The Good News Is…
That’s the bad news. The good news is that it’s still possible to get a condo mortgage loan without going to a major commercial lender. And relief might be on the way from Washington, D.C.
Last summer, in response to the squeeze on mortgage loans, Axelrod joined forces with Mary Ann Rothman, executive director of the Council of New York Cooperatives & Condominiums (CNYC), and attorney Stuart Saft, a partner in Dewey LeBoeuf and a board director at mortgage lender NCB. The trio sat down in New York with representatives from Fannie Mae, including its senior risk manager, Patrick Connolly.
“We discussed the situation, how the new Fannie Mae requirements were hurting the housing market in New York,” says Saft, who also sits on CNYC’s board. “The rules might make sense in Miami or Las Vegas, but the situation in New York is very different.”
“The council was very concerned,” adds CNYC’s Rothman. “Lenders who are relatively new to New York were over-interpreting the Fannie Mae guidelines and refusing to make loans. For example, when buildings convert to condos or co-ops – and even with new construction --– very often it takes years before all the units are sold. Some lenders are not aware of such nuances.”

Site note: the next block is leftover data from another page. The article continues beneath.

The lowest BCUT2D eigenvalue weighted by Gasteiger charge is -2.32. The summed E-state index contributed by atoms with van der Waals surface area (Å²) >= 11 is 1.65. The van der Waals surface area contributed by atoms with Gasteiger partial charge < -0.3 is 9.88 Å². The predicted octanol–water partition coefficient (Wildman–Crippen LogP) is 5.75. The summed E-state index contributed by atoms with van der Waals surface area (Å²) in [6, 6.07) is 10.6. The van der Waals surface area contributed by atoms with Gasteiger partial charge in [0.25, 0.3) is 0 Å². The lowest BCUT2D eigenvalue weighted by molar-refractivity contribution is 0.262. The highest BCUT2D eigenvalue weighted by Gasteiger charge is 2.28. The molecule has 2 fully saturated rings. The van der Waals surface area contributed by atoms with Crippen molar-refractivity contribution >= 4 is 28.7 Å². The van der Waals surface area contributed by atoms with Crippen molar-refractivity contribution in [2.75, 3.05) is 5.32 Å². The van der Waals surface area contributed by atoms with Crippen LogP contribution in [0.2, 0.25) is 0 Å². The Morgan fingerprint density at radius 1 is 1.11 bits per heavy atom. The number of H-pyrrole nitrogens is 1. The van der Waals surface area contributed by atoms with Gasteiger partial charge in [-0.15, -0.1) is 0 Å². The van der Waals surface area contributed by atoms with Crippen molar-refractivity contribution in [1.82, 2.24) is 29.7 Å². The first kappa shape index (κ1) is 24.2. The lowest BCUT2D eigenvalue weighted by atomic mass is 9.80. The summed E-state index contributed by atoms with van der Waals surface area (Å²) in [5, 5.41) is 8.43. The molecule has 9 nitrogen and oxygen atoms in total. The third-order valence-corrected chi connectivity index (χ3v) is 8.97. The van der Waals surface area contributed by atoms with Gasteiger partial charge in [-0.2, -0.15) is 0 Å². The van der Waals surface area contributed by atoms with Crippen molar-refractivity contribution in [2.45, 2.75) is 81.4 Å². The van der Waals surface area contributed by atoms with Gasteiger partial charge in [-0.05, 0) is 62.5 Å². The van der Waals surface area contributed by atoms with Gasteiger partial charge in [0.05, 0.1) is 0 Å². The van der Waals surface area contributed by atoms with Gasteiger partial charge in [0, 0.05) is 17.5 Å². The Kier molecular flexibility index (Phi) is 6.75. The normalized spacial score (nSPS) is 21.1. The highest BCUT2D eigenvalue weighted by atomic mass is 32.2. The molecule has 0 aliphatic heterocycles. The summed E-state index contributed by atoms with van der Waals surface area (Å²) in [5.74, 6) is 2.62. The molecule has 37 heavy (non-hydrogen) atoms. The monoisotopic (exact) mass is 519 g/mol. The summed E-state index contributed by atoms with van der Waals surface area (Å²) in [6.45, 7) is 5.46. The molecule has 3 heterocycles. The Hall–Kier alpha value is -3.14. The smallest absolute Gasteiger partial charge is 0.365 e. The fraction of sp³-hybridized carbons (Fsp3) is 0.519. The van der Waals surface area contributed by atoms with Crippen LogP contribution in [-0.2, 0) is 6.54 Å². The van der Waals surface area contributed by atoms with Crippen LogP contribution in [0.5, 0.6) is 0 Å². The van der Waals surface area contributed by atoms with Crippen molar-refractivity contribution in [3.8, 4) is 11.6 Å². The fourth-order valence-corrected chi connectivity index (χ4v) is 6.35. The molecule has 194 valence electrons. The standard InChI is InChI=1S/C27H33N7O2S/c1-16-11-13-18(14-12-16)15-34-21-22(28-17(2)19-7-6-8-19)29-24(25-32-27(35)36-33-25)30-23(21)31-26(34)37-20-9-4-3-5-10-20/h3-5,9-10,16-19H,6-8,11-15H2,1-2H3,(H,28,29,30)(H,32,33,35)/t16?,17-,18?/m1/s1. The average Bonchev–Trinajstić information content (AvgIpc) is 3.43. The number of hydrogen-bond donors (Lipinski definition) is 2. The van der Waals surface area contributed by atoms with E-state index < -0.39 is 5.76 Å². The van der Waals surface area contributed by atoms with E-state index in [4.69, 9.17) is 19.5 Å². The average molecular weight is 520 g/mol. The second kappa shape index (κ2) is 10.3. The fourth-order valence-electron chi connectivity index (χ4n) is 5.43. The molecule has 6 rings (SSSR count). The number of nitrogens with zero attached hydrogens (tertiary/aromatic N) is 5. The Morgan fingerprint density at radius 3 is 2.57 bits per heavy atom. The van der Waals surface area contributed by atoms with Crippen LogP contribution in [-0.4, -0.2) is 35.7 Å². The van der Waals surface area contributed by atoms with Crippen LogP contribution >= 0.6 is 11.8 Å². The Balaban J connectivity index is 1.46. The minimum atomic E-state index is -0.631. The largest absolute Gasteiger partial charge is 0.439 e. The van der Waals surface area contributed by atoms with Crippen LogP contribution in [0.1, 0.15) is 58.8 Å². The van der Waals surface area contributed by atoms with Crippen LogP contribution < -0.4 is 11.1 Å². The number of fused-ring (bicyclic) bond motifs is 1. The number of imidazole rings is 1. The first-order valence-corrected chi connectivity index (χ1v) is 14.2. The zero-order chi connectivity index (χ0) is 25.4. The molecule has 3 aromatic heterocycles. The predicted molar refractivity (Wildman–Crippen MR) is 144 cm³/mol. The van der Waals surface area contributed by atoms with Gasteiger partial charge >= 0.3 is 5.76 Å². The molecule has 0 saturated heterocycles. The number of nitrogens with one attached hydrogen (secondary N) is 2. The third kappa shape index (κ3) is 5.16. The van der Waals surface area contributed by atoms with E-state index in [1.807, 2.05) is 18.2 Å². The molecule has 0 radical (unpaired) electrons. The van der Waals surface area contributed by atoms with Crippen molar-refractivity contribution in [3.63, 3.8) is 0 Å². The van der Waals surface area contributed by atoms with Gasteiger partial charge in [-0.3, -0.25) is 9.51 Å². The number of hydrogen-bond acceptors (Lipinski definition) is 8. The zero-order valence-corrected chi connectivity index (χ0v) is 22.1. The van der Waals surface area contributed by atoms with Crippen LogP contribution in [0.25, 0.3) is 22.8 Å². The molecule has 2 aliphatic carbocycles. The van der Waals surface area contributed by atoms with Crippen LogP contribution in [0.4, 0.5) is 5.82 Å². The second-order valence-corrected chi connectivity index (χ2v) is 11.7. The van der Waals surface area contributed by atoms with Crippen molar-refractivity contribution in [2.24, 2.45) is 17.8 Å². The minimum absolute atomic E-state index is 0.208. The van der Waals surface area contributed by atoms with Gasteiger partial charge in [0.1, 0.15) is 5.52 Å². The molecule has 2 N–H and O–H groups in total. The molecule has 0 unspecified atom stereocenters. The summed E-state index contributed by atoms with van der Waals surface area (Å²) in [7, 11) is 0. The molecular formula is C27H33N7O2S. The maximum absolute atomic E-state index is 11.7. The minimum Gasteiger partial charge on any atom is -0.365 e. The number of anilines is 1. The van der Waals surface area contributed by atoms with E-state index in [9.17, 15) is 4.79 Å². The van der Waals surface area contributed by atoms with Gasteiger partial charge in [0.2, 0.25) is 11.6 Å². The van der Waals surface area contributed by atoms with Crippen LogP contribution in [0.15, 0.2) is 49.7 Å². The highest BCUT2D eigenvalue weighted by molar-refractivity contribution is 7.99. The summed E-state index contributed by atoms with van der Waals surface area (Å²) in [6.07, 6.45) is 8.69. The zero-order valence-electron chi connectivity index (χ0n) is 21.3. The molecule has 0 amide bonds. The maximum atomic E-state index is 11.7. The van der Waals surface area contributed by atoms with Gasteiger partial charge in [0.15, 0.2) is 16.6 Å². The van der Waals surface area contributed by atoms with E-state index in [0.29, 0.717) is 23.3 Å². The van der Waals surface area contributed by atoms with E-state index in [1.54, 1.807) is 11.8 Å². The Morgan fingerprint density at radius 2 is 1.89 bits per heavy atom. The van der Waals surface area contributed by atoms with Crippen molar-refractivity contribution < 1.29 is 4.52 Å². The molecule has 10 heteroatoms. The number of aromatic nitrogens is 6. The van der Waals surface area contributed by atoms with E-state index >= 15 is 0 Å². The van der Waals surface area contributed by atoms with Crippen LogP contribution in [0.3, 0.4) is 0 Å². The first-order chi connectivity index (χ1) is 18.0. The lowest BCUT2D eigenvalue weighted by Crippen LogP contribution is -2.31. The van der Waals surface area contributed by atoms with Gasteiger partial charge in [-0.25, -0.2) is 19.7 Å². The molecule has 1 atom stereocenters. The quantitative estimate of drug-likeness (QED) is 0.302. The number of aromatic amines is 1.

The problem is that Fannie Mae’s new guidelines were written to apply equally across the country, using a sort of a one-size-fits-all mindset. In other parts of the country, most condo sales are in new buildings. In New York, condos are both new construction and conversions. The non-eviction clause in conversion plans, a fact of life unique to New York, was making it virtually impossible for developers of condo conversions to meet the Fannie Mae pre-sale requirements.